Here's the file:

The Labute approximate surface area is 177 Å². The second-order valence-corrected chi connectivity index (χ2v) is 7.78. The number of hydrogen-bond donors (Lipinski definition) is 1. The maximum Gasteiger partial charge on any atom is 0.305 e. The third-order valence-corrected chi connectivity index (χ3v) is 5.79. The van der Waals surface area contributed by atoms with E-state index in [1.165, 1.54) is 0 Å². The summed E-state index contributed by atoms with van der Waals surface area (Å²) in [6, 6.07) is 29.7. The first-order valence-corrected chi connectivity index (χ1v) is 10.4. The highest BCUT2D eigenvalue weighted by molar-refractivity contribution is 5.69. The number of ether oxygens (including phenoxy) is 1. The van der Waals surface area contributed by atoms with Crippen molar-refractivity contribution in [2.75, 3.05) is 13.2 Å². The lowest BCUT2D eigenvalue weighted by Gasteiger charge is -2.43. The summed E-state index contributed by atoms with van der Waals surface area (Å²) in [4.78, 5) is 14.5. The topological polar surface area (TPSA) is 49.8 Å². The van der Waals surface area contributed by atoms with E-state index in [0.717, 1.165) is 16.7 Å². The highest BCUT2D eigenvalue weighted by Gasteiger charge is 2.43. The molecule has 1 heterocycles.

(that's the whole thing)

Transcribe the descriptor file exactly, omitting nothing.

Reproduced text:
The Labute approximate surface area is 177 Å². The second-order valence-corrected chi connectivity index (χ2v) is 7.78. The number of hydrogen-bond donors (Lipinski definition) is 1. The maximum Gasteiger partial charge on any atom is 0.305 e. The third-order valence-corrected chi connectivity index (χ3v) is 5.79. The van der Waals surface area contributed by atoms with E-state index in [1.165, 1.54) is 0 Å². The summed E-state index contributed by atoms with van der Waals surface area (Å²) in [6, 6.07) is 29.7. The first-order valence-corrected chi connectivity index (χ1v) is 10.4. The highest BCUT2D eigenvalue weighted by molar-refractivity contribution is 5.69. The number of ether oxygens (including phenoxy) is 1. The van der Waals surface area contributed by atoms with Crippen molar-refractivity contribution in [2.75, 3.05) is 13.2 Å². The lowest BCUT2D eigenvalue weighted by Gasteiger charge is -2.43. The summed E-state index contributed by atoms with van der Waals surface area (Å²) in [4.78, 5) is 14.5. The topological polar surface area (TPSA) is 49.8 Å². The van der Waals surface area contributed by atoms with E-state index in [0.717, 1.165) is 16.7 Å². The highest BCUT2D eigenvalue weighted by Gasteiger charge is 2.43. The molecule has 1 heterocycles.